Typography is an important branch of graphic communication. Specifically, it refers to the appearance of printed letters on a page or a screen. Experienced graphic designers know how to manipulate this appearance to convey different messages or simply appeal to the eye. Thus, while the letter "s" always has the same linguistic value, a designer may decide to print that "s"--along with the rest of the alphabet--in a particularly typeface, such as Garamond, because of the way that typeface makes the letters look on the page. Knowing how to work with various typefaces and other typographical elements can improve your ability to communicate effectively. Here are some useful terms:
Resumes and Cover Letters
Employers take hiring very seriously. Before they start giving a stranger responsibility and a paycheck, they want to see evidence that he or she will contribute substantially to their organizations. Below are some tips for building the kind of evidence that will net you a good job. For more information, see Dr. Lisa Schaeffer, director of the Career Services Center at the University of North Carolina at Pembroke, from whom I have borrowed some of these suggestions.
As a summary of your qualifications for a job in a particular field, a resume is the most important component of the job-hunting process. To create an effective one, begin by brainstorming an extensive list of your skills, achievements, jobs, and educational experiences. Using word-processing software such as Microsoft Word, organize a resume into the following categories:
When you have completed a draft of your resume, trim the material to make it as concise as possible. The average time an employer examines a resume is 30 seconds. To impress that employer during that short time, you will want to prepare an attractive, clean, and well-organized resume. Experiment with margins, fonts, headings, lines, and bullets until you have a professional resume that will attract attention. Some word-processing programs, such as Microsoft Word, have templates--predesigned documents with graphic elements already built into them. All you have to do is fill in your information.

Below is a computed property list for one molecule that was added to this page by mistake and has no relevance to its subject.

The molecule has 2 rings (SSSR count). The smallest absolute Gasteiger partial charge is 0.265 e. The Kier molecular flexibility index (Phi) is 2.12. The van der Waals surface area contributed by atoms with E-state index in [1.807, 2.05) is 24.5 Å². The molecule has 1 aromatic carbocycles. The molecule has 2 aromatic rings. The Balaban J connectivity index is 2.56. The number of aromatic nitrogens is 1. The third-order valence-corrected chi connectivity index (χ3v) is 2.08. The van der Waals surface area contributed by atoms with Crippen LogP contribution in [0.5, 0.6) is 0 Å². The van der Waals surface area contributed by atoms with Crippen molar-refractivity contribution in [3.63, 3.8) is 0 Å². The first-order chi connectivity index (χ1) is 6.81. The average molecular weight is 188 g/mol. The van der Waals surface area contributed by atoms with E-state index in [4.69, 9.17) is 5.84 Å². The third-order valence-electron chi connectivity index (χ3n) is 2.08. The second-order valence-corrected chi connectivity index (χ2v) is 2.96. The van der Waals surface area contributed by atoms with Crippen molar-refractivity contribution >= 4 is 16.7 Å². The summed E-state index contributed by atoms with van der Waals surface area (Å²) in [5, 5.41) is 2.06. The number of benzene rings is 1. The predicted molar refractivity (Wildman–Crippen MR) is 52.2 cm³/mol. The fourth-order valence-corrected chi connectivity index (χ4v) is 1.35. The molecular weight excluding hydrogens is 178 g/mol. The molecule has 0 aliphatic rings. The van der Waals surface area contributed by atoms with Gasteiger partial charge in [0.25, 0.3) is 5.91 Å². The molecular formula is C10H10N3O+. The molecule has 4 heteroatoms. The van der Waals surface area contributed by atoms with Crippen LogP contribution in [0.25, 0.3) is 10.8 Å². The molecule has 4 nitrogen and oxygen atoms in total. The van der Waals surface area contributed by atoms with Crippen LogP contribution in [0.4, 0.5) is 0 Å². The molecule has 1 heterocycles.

When you have completed your resume, write a one-page cover letter to a specific person at the organization where you are applying. This letter should begin by stating the postion you seek, briefly expand information in your resume, and close with a request for an interview.
Next, proofread both the cover letter and resume at least 10 times and ask three other persons, including an English teacher, to proofread them, as well. According to the February 1997 issue of Men's Health, 45 percent of the executives surveyed said they would not consider a job candidate who made one typographical error. Take your resume to a copy store and have copies of it printed on white paper of at least 20-lb. weight. Have copies of your cover letter made on normal paper. Carry copies of your resume whenever possible. You never know when you will meet someone who can help you find a good job. If possible, post your resume on the World Wide Web and carry cards with your name, telephone number, e-mail address, and the URL of your Web site. Keep your resume stored in your computer or on a diskette and update it whenever you have changed jobs, earned an award, or otherwise boosted your potential as an employee.
Finally, maintain a file in which you store any materials you might use later in applying for jobs: awards, college transcripts, performance evaluations, letters of appreciation from customers and co-workers, items you have published, and anything else that demonstrates your skills and work ethic. When you apply for a job, place the most impressive and relevant of these materials in an attractive portfolio and take it with you to interviews. Consider posting these materials, along with your resume, on the World Wide Web. Maintaining a resume on the Web makes it easier for employers to read about you, while also advertising your technical expertise. Commit the site's URL to memory and carry it with you on homemade business cards. To see an example of an electronic portfolio, visit my portfolio.
Updated January 5, 2000 | University of North Carolina at Pembroke
© Mark Canada, 2000 | firstname.lastname@example.org
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